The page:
“Then the LORD said to him [Elijah], “Go, return on your way to the wilderness of Damascus; when you arrive, you shall anoint Hazael as king over Aram. Also you shall anoint Jehu son of Nimshi as king over Israel; and you shall anoint Elisha son of Shaphat of Abel-meholah as prophet in your place.” (I Kings 19:15 – 16)
I still remember the preparations I had to make when I was getting ready to leave my job in Indiana; our family was moving west to Oregon. There was only a few weeks to hire someone and train them to take over for me. In may job there was really no “down” or “fallow” season. I tried to do as much advance work as I could, and I tried to write as much stuff down as I could in a training manual. My fear was that I would forget to train the new person on some aspect of my job. Of course eventually I just had to leave the job and hope that things worked out for the new person and the staff I left behind.
“So he set out from there, and found Elisha son of Shaphat, who was plowing. There were twelve yoke of oxen ahead of him, and he was with the twelfth. Elijah passed by him and threw his mantle over him.” (Verse 19)
The job I had before the one I left for moving to Eugene was a different experience in training the person. The person who was my assistant was moving into my spot. That was a much more comfortable and easy transition. As my “second in command” she knew the job as well as I did. And I was glad she would have the experience of making the job her own.
“He left the oxen, ran after Elijah, and said, “Let me kiss my father and my mother, and then I will follow you.” Then Elijah said to him, “Go back again; for what have I done to you?” (Verse 20)
If you remember, there was a story from Jesus’ ministry where a young man was called to follow Jesus but wanted to wait until his parent had passed on before he left them. Jesus was pretty direct in what he thought of that. “Let the dead bury their own” he said. You are not to take this as meaning that Jesus was forbidding him to attend to urgent family business. Jesus knew the young man’s heart and knew that I did not want to leave the comfort and familiarity of his home to go wandering about. But here Elisha is asking to take proper leave of his family so they would know what happened and where he was going. After all, the Lord was telling Elijah to make preparations for his leave taking. Why would he not allow Elisha to say his farewell. Plus Elijah asks the leading question “what do you think my action meant for you?”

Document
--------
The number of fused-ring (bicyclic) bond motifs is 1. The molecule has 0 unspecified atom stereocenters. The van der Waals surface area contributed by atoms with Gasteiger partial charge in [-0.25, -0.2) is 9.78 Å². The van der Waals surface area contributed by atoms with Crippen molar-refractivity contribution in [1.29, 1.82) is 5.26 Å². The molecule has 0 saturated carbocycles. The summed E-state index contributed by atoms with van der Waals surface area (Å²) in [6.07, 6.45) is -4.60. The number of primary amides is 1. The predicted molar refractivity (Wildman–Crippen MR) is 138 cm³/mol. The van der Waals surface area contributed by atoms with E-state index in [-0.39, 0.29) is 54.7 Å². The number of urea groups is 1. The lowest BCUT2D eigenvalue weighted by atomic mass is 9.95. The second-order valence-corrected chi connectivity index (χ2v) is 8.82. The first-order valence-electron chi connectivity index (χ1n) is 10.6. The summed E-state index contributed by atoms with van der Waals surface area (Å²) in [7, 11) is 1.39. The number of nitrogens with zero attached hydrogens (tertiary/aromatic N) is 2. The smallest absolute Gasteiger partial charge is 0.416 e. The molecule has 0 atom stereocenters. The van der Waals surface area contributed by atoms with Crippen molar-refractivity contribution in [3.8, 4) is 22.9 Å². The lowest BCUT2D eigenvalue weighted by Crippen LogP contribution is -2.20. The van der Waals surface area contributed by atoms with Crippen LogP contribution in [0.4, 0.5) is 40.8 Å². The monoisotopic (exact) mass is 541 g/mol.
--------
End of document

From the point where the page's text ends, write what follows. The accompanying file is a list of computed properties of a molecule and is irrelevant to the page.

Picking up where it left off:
“He returned from following him, took the yoke of oxen, and slaughtered them; using the equipment from the oxen, he boiled their flesh, and gave it to the people, and they ate. Then he set out and followed Elijah, and became his servant.” (Verse 21)
Elisha answered that question by making his own final arrangements, and then going with Elijah. When I found out that my husband had a job offer on the west coast, it took me aback. I realized instantly that it would drastically change the plans I thought I should set in motion. I knew I could look upon this as a call to something new and exciting in my life. Or, I could see it as tearing up my present life (at the time) and mourning that loss. I chose to look forward. That move had so many unforeseen consequences. And the reasons that it was the correct thing has become more and more clear as time has gone on. The Divine was “calling me out” and calling me away from the life I had there . . . . . to something more real and abundant. Yes, there have been losses and change. As our life out here unrolled I could see where Eugene, OR was the place we needed to be.
The funny thing is, beloved reader, I really don’t like change much! I am, in many ways, a “creature of habit”. But at the same time, I like change and growth. So times you need to make changes in order to move forward in life. The other Old Testament passage tells the story of Elijah being taken up, and Elisha fully inheriting his “mantle”; actually, he gains a double share of what Elijah had. How is that for a change!
What I needed to remember and what I pass on to you, beloved reader, is that no matter what change comes about – the Lord God the Divine is still with us, and we with the Divine. And that will never change! Selah!